Orchard City is a statutory town in Delta County, Colorado, United States. The population was 3,119 at the 2010 census. There are three post offices serving Orchard City: Austin (ZIP code 81410), Cory (ZIP code 81414), Eckert (ZIP code 81418).
Orchard City is located in central Delta County at  Colorado State Highway 65 passes through the town, leading southwest 9 miles (14 km) to Delta, the county seat, and northeast 6 miles (10 km) to the town of Cedaredge. Eckert is in the northern part of the town, and Cory is in the southwest, both along Highway 65. Austin is in the southeast corner of the town, on the north side of Colorado State Highway 92, which leads west 7 miles (11 km) to Delta and east 13 miles (21 km) to Hotchkiss.(38.816360, -107.976951).
In the early 20th century, because residents in the area were getting sick from drinking ditch water, three small communities (Austin, Cory, and Eckert) agreed to consolidate in order to be able to raise enough money to build a water pipeline. Thus Orchard City was incorporated in 1912, but even to this day it's more common for people to refer to one of the three specific communities within the boundaries of Orchard City. The community was named for an orchard near the original town site.
|The Honorable||Term start||Term end||Term(s)|
|Tom Huerkamp||April 2004||April 2008||1|
|Don Suppes||April 2008||April 2016||2|
|Ken Volgamore||April 2016||incumbent||current|
The Town of Orchard City is governed by a council of six elected at-large trustees and an independently elected mayor. Together, the mayor and trustees, form the government of the Town of Orchard City. The Board of Trustees typically meets twice a month for a work session and meeting.
In 1912, the first election saw George Williamson elected mayor, and the trustees were J.P. Kettle, George Weyrauch, E.E. White, William Start, E.J. Coffey, and Charles Dixon. The first Town Clerk was Ernest Sudgen.
In 1993, the Town of Orchard City and the Field of Dreams build a baseball park with the help of Colorado Great Outdoors Funds. By 2000, controversy over finances and maintenance resulted in the town developing an enterprise fund to directly manage the park.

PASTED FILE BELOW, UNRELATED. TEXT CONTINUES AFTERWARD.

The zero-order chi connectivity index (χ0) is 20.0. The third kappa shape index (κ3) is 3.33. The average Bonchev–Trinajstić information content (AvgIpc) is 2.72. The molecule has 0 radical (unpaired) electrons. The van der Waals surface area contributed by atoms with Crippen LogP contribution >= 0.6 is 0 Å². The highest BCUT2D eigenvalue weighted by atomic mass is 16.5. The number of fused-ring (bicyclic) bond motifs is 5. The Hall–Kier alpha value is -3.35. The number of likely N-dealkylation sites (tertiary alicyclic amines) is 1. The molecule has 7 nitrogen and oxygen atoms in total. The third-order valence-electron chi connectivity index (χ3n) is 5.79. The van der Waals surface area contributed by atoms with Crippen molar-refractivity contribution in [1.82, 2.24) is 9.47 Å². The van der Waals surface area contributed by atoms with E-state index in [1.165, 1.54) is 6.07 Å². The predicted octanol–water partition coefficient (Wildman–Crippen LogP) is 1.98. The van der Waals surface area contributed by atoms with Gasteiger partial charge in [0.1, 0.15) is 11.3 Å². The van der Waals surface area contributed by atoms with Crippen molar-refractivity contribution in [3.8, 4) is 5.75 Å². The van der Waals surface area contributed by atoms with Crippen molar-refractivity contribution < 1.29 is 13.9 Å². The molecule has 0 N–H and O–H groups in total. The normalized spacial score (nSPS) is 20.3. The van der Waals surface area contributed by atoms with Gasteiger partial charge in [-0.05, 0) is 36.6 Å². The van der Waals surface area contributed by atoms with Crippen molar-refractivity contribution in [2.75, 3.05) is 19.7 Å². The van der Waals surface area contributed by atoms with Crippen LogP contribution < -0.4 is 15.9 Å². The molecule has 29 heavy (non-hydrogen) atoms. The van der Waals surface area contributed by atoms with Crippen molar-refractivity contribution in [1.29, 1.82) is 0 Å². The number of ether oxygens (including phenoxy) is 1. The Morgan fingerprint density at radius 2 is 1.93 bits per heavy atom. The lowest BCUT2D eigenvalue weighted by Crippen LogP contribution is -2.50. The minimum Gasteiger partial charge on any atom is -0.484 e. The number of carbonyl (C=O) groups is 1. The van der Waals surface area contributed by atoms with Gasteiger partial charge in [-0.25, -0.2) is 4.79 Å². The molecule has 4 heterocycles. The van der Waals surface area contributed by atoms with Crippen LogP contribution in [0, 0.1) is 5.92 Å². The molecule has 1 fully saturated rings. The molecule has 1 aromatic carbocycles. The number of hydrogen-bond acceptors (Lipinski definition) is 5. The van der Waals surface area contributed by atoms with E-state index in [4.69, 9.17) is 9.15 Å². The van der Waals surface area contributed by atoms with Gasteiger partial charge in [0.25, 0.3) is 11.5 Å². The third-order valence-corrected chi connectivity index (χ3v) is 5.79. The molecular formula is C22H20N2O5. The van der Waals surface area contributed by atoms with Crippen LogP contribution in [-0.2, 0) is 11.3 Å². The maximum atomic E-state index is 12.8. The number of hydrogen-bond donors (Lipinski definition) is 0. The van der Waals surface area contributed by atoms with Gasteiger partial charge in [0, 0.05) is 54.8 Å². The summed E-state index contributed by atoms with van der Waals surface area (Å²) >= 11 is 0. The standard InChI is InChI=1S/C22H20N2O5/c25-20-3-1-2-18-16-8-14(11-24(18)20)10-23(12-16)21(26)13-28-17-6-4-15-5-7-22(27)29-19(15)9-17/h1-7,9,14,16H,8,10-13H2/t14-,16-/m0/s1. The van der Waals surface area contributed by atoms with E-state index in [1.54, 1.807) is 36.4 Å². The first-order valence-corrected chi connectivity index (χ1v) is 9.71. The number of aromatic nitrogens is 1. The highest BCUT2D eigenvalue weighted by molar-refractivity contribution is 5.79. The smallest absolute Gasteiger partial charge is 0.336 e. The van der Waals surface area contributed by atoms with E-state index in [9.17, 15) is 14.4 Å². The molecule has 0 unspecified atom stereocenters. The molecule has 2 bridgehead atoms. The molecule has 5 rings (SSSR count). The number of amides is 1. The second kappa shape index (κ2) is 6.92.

In 2004, the ACE Citizens Committee, which included E.J. Verdahl, Jack Chaffee, and Robert Denton, was successful in a petition drive that led to the recall of Orchard City Trustee Katie Benson Schuster Sickles.
Prior to the recall election of April 2004, the Colorado District Court heard oral arguments in the case of Burgess v. Town of Orchard City, which examined whether David Burgess, candidate running against Trustee Schuster, satisfied the residential requirements in order to run. Trustee Schuster alleged that Burgess should not be certified to run, because he did not live in the town. Town Clerk Gio Garver refused to certify Burgess' petition because the town was not 100% certain where he lived. Burgess was remodelling his home and lived in a temporary trailer outside the town limits. The court held that Colorado Revised Statute 31-10-301 and the case of Theobald v. Byrns in which the Colorado Supreme Court interpreted domicile as being left up to the individual to choose which address they would make as their domicile, thus Mr. Burgess’ voter registration could be used to help determine domicile. David Burgess was defeated in his re-election bid in April 2006.